SIOPE – the European Society for Paediatric Oncology highlights the importance of strengthening collaborations to ensure childhood cancer survivors lead a healthy life…
All childhood cancer survivors should be able to lead a normal life. In Europe however, in spite of the increase of the survival rates, many of them suffer from considerable treatment-related side-effects throughout their lives. Between 300,000 and 500,000 childhood cancer former patients currently live in Europe: two thirds of them suffer from late treatment complications which, in half of them, have a serious or even life-threatening nature. Late effects may impact not only health (e.g. heart failure, renal toxicity, secondary cancers, etc.), but also have a negative impact on growth, fertility, mental health and more generally on their professional and private life.
“Improving the quality of survivorship” became thus a priority for SIOPE (the European Society for Paediatric Oncology), who recently organised the PanCareSurFup European Conference ‘Acting Now’ (23-24 May 2016, Brussels, BE) to open this year’s European Week Against Cancer (25-31 May). More than a 100 participants attended this event – held in the framework of the EU funded project PanCareSurFup (PanCare Childhood and Adolescent Cancer Survivor Care and Follow-Up Studies) – and agreed that more collaborations between healthcare professionals and survivors, about the possible treatment’ side effects, a wider awareness of society and screenings for early detection of possible late effects, should become more widely available.
Several survivors shared their experiences during this conference, pointing out that the main problem they faced was not the cancer itself, but to have to deal years later with heavy repercussions on their lives. A young woman shared the frustration she felt when facing the lack of knowledge of medical professionals about her side effects, which strongly impacted her pregnancy. Other survivors stressed the importance of communicating to each other and explained that the word “survivor” carries a stigma, as a condition that cannot change, while the word “resilient” might be more appropriate.
As each complication is rare, and the follow up of survivors is unequally applied across Europe, there is a lack of consistent data and understanding on the late side effects of cancer and its treatment. The importance of advancing research via large pan-European collaborations to reduce the frequency, severity and impact of late side-effects is thus crucial. “Cure is not enough” was a recurrent sentence during the event, as research should shift its focus on developing new treatment protocols that minimise the risk of late complications without jeopardising good results. This could be done by taking into account childhood cancers’ biology and patients’ genetic predisposition to adjust the treatment and ensure the lower possible late effects and toxicities.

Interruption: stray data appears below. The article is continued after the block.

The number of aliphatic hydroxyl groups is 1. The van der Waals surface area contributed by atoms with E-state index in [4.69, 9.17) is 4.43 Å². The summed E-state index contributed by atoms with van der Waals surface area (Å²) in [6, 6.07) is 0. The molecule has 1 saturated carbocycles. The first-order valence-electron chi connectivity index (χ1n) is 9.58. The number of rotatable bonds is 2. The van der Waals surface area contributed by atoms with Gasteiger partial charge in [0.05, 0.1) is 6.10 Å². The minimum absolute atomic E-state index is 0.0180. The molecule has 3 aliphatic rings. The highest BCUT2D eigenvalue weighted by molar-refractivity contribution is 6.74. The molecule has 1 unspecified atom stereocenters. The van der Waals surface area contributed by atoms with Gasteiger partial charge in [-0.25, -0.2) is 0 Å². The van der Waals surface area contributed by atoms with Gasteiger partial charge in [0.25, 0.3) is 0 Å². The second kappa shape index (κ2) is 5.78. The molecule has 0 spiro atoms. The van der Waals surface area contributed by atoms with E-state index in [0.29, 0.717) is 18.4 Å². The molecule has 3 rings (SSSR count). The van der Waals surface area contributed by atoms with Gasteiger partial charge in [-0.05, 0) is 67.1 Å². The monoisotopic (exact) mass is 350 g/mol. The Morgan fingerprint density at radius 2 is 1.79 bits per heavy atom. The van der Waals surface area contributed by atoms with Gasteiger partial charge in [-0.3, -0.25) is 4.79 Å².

Where in Europe a patient is treated for childhood cancer may also affect the extent of negative late complications for survivors. The issue of health and survival inequalities across Europe was raised by Mr. Alojz Peterle MEP (SL, EPP and President of the MAC – MEPs Against Cancer Group), who opened the Conference. A cancer survivor himself, MEP Peterle last November (during the SIOPE-MAC launch of the European Cancer Plan for Children and Adolescents affirmed that better childhood cancer outcomes should remain a priority for the European Union. Apart from PanCareSurFup, the EU has already made possible a series of highly relevant projects – ENCCA, ExPOwwwr-Net and PanCareLIFE – but sustainability of advances and results obtained in these projects is crucial, and all stakeholders need to keep working together to make sure this happens.
“Quality of survivorship” is one of the 7 objectives of the SIOPE Strategic Plan, which strategically identifies ways to address the long-term consequences of cancer treatment. Together with partners in the PanCareSur- Fup project, SIOPE strives to find solutions to overcome such obstacles with concrete initiatives such as the “Survivorship Passport”. Defined via the partnership between professionals, survivors and IT experts, this innovative tool provides young patients who ended a cancer therapy with relevant information – including a treatment summary and individualised guidelines to follow on the long-term – making everyone aware of the potential risks or late effects. This initiative addresses the current lack of information on many patients’ medical history – particularly critical as children become adults, or as they move to another country – by both educating healthcare professionals and engaging survivors to play an active role in maintaining their own health and well-being.
In summary, SIOPE and its project partners highly appreciated the engagement of all participants – including survivors and their families, healthcare professionals, researchers, EU policymakers and others – to strengthen their collaborations and accelerate their efforts to ensure a full and meaningful life to all European survivors of childhood and adolescent cancer.
SIOPE – The European Society for Paediatric Oncology